The 2017 case of Gil v. Winn-Dixie Stores, Inc. out of Florida was the first ADA website accessibility case in which a judge expressly ordered a business to comply with an expansive list of guidelines created by digital experts for making website content more accessible, called Website Content Accessibility Guidelines (“WCAG”) 2.0, widely held to be the “gold standard” in website compliance.56 The plaintiff, who is legally blind, sued Winn-Dixie over his inability to use the store’s website due to the site’s incompatibility with screen reader software.57 The court found that Winn-Dixie’s website was indeed a place of public accommodation because it was largely integrated with its physical store locations.58 The court also noted that the website services identified by the plaintiff in his complaint were directly related to physical stores.59 The court held that Winn-Dixie’s website violated the ADA because it was not sufficiently accessible to customers who are visually impaired, and the court issued injunctive relief stating that the website must conform to the criteria of WCAG 2.0.60

Winn-Dixie appealed to the 11th U.S. Circuit Court of Appeals, which held oral argument in 2018.61 The circuit court issued its decision April 7, 2021, vacating the 2017 trial court ruling and concluding that websites are not a public accommodation, as the ADA defines the term, and that Winn-Dixie’s website did not create an “intangible barrier” to its services.62 The majority used a strict textualist approach in its ruling, pointing to the extensive list of public accommodations contained within Title III of the ADA, all “physical locations in which individuals will find themselves in their daily lives.”63 The court noted that this list is limited to “actual, physical spaces.”64 Intangible spaces, like websites, simply aren’t places of public accommodation under the ADA, according to the circuit court.65 The majority opinion acknowledged that, “For many Americans like Gil, inaccessibility online can be a significant inconvenience. But constitutional separation of powers principles demand that the details concerning whether and how these difficulties should be resolved is a project best left to Congress.”66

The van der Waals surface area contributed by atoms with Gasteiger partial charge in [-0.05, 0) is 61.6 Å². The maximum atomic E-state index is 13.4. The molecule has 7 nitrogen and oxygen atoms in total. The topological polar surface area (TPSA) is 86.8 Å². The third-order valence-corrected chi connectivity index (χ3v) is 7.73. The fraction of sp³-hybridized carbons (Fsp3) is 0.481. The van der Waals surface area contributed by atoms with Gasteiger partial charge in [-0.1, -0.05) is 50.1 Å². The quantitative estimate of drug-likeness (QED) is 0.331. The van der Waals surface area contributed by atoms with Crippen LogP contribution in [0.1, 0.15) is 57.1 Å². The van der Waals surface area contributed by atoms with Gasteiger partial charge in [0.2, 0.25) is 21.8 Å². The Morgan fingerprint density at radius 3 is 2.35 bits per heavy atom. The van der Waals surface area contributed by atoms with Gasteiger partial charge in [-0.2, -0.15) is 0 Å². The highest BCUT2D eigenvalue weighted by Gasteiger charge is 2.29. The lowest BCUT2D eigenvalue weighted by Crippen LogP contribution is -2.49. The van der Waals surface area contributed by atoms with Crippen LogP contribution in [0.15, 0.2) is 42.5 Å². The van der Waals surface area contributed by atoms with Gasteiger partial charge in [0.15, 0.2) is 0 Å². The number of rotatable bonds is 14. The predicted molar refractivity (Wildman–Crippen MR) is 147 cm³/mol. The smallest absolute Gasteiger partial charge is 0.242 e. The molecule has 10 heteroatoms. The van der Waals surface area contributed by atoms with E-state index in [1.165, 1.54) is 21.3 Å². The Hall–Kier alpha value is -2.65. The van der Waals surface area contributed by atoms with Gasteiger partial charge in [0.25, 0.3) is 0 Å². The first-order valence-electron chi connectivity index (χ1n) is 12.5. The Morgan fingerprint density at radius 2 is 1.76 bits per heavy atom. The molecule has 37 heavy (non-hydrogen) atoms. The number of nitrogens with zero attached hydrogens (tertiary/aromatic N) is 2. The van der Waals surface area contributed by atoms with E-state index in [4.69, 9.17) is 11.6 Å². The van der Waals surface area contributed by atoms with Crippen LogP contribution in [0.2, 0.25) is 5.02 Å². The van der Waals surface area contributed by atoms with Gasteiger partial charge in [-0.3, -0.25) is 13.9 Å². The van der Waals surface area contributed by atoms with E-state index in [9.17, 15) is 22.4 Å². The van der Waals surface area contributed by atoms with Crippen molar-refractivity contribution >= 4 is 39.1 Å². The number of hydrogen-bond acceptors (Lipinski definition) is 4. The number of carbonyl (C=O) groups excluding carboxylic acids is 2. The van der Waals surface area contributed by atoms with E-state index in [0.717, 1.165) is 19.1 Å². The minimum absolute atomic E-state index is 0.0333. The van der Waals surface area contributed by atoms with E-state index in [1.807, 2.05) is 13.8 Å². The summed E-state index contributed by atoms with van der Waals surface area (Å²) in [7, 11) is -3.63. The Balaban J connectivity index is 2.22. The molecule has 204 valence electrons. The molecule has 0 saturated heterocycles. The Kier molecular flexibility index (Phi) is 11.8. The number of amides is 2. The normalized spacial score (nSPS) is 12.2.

This ruling further deepens the divide between courts across the nation on this important issue. Even the 11th U.S. Circuit Court of Appeals panel was in severe disagreement.67 Judge  Jill Pryor wrote a lengthy dissent, arguing that the majority allowed Winn-Dixie to treat the plaintiff “as a second-class customer,” which is exactly what the ADA was intended to prevent.68 The plaintiff’s counsel indicated shortly after the ruling that his client was prepared to ask the U.S. Supreme Court to take the case, which attracted significant attention both from business groups backing Winn-Dixie and from civil rights advocates siding with the plaintiff.69 “The blind have lost the ADA,” the plaintiff’s counsel remarked.70

In handing down its ruling, the 11th U.S. Circuit Court of Appeals explicitly rejected a legal theory developed by the 9th U.S. Circuit Court of Appeals in a similar 2019 case.71 In Robles v. Domino’s Pizza LLC, the 9th U.S. Circuit Court of Appeals reversed the district court’s original ruling and held that a website managed by a Domino’s pizza store, as well as its phone application, were subject to the requirements of Title III.72 The court justified this conclusion based on the ADA mandate that places of public accommodation provide auxiliary aid and services.73 The court held that imposing liability on Domino’s would not violate due process, as the ADA statute was not impermissibly vague, and Domino’s had received fair notice that its website and phone app must comply with the ADA.74 Applying the “nexus” theory, the court found that Title III regulates these online portals because they “connect customers to the goods and services of Domino’s physical restaurants.”75 Therefore, the issue was “whether Domino’s website and phone app provide the blind with auxiliary aids and services for effective communication and full and equal enjoyment of its products and services.”76

Domino’s sought review from the U.S. Supreme Court with strong backing from many of the same business groups that filed amicus briefs for Winn-Dixie in the Gil case.77 While the U.S. Supreme Court denied Domino’s petition in 2019, the attention and publicity given to the split between the 9th and 11th circuits courts may be the perfect scenario for the highest court to finally take up this issue.78 However, until that occurs, the best way to avoid these lawsuits may be to evaluate court opinions in the circuit in which one’s business is located.